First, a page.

JN: It’s a funny thing about coaching: clients do come to me from the books sometimes, but I find that word of mouth is the more prevalent referral, and then I often reference my books for whatever the person is challenged by. My coaching for The Debt-Free Spending Plan definitely informed the next two books I wrote. I saw so many creative people who were having issues with more than money clarity: they needed to find a way to field the things that we all field — family, jobs, responsibilities — and still be creative. I’ve coached a lot of couples around money and lifestyle choices, too, and I found myself offering the relationship tips I learned with my husband Mike, and so my Naked Marriage book came out of that.
I’m a very personal coach. I don’t like the distant-expert-impersonal approach. I find that a peer-to-peer format works better — in other words, I’m not afraid to let my slip show as a coach and be vulnerable with my clients about the ships I’ve run aground. The best coaches I have had have said to me, “This is how I screwed up, and how I got better. Here’s some ideas you might want to try. Take what you like and leave the rest.”
That’s how I write my books. I want people to have the dignity of a personal story to relate to, to get practical tips, and then have room to apply what resonates with them and toss the rest.
My biggest life story is at the heart of all of my writing: my husband and I married each other, got divorced, were apart for more than a dozen years, then got back together and remarried each other. Since we’re both creatives, we had all kinds of issues with money and how to build a life, and then with intimacy when we ran our ship aground. In Naked Marriage, I share how we fell apart, and how we got back on a track that’s truer, more honest, and more thrilling and fulfilling.
TBD: You have a website with posts about marriage and intimacy, debt-free living, music, art, travel, and yoga. How do you keep all those balls in the air?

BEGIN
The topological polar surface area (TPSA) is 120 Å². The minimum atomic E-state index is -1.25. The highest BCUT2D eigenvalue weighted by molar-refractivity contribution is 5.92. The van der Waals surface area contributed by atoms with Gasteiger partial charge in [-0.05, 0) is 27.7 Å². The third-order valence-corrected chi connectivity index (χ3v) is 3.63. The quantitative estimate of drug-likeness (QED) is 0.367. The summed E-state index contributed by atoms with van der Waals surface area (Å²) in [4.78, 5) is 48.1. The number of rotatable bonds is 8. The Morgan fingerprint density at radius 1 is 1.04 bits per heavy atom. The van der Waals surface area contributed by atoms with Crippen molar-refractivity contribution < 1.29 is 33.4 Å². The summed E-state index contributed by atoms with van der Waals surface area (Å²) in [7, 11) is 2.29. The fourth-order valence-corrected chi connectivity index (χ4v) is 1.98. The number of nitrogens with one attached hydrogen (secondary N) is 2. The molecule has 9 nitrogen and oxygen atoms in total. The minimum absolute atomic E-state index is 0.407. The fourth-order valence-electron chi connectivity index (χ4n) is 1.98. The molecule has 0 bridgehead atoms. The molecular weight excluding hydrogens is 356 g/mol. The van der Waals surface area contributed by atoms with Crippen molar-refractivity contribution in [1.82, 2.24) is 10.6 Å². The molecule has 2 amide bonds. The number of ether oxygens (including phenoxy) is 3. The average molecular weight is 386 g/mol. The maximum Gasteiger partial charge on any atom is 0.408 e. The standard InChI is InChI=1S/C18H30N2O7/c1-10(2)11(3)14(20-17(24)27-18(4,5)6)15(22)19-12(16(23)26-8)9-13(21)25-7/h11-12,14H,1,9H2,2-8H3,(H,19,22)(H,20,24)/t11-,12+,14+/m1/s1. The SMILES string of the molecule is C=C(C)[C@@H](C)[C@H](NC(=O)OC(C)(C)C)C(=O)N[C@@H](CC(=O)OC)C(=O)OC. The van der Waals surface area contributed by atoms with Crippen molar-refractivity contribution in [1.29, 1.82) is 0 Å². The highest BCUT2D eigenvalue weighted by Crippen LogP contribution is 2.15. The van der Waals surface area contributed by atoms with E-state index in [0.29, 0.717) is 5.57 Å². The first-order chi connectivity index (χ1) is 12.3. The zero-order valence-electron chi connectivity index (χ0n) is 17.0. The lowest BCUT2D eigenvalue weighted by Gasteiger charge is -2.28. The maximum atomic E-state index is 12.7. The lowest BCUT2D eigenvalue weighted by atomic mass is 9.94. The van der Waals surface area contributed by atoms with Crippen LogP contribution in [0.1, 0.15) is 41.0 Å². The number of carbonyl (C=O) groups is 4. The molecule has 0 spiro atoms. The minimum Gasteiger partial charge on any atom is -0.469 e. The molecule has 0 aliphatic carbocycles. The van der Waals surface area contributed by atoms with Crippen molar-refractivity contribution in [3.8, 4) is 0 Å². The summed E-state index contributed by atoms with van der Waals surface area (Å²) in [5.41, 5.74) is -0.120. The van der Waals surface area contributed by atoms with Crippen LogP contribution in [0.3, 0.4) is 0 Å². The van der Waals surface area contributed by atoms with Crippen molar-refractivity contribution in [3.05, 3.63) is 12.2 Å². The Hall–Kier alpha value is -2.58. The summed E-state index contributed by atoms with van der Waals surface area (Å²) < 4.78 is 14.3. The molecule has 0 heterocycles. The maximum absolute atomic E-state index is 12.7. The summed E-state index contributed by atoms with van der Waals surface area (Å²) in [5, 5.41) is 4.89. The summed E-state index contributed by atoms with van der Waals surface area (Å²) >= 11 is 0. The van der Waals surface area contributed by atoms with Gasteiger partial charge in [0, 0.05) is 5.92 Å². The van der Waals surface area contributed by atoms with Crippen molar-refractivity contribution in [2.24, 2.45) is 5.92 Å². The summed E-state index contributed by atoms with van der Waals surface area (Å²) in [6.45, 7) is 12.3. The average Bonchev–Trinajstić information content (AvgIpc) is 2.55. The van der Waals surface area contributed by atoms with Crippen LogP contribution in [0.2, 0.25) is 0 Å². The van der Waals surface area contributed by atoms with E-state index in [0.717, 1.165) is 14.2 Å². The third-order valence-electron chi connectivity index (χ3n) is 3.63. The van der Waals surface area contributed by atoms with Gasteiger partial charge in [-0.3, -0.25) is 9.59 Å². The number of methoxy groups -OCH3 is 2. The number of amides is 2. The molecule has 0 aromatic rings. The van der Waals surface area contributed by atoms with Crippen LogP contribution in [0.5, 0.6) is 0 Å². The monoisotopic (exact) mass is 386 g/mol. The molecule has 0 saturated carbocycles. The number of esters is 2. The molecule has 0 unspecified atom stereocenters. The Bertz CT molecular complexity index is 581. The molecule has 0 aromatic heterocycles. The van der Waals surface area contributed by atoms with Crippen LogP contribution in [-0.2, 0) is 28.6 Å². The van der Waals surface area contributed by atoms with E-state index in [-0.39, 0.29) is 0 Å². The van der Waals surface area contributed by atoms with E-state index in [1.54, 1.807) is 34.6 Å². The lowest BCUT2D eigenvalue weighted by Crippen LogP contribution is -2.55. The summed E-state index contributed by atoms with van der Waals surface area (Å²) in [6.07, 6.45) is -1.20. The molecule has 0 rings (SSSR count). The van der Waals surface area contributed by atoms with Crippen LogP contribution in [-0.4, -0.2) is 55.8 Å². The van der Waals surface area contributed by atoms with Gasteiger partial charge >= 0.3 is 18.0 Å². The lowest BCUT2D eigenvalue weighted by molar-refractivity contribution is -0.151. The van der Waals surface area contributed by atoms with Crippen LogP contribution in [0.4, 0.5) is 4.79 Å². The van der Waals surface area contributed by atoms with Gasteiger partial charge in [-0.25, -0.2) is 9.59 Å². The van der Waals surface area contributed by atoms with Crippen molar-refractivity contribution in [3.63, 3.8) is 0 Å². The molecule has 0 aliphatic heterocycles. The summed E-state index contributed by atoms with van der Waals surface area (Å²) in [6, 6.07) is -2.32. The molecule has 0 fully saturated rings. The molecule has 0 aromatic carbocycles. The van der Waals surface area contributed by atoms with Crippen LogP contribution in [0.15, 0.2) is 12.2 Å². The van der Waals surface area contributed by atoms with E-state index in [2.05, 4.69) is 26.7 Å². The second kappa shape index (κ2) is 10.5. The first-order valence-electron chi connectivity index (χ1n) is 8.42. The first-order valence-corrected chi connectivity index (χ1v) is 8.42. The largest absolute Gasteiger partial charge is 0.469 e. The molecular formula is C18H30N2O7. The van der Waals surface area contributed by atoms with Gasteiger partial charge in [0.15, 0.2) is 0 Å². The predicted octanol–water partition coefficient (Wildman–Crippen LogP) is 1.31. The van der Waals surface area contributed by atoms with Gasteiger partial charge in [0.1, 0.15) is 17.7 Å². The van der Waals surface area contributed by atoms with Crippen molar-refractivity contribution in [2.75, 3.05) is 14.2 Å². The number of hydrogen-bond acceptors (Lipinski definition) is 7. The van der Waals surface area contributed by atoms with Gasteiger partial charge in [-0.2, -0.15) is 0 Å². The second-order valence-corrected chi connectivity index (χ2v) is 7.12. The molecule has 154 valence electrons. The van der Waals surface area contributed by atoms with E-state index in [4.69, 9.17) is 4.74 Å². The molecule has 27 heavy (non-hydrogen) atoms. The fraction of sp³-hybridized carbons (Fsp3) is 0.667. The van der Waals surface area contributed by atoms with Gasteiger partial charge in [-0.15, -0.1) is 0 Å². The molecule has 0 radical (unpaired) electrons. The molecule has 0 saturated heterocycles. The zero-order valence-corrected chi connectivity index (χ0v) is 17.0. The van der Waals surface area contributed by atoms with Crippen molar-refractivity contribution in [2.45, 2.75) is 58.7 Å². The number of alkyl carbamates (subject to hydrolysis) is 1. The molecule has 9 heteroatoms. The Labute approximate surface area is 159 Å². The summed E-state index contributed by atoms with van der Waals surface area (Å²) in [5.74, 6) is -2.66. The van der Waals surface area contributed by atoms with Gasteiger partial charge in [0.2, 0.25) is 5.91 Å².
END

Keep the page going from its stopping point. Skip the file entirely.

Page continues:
JN: I’m asked that question a lot. It took me a long time to realize that I’m not happy putting all of my eggs into one basket. I tried that for years. I’d think, I know! I’ll be a screenwriter! And then all of my energy would go into that basket, and then after some good time-in, if things didn’t click fast enough to support me financially, I’d get dejected and angry.
But here’s the thing: as an artist I don’t know which thing is going to pop. I have no idea which art form is going to get traction (or sell) in the world when I take it out there in a professional way. I have learned that I’m so much better off doing multiple things and letting them each grow slowly, versus having all of my eggs in one bucket. I think of it this way: if I give myself a few hours a week in multiple things, and I make slow, steady progress in all of them, then over six months I’ll get a hell of a lot of work done. And, I’ll feel more fulfilled because more of who I am is getting expressed in the world.
For me, this was the revelation: set up your life like school. A day job, family and relationship, some personal care, some friends, and all the rest scheduled out for art — a bit of music, a bit of writing fiction, a bit of writing plays, etc. Right now, I’m singing in a new music duo and we’re playing gigs (and getting paid for it); I’m work-shopping short stories in my writers’ group and submitting them to journals; I’m re-writing and editing my play. I teach yoga as a day job; I’m doing less painting and travel writing as the fiction kicks in. I try to trust the creative process where it leads me. And I get good and practical about delivering on my creative impulses. I do the work and I finish it.
One other important note: I figured out that I’m multi-talented — which is very different than living in fear of having ‘focusing issues.’ I’ve had so many people call me or write to me after they read How to Be an Artist and say things like, “Thank you! I’ve always been told I was unable to focus. Now I know I’m multi-talented and I need a mechanism to help me get numerous gifts out!”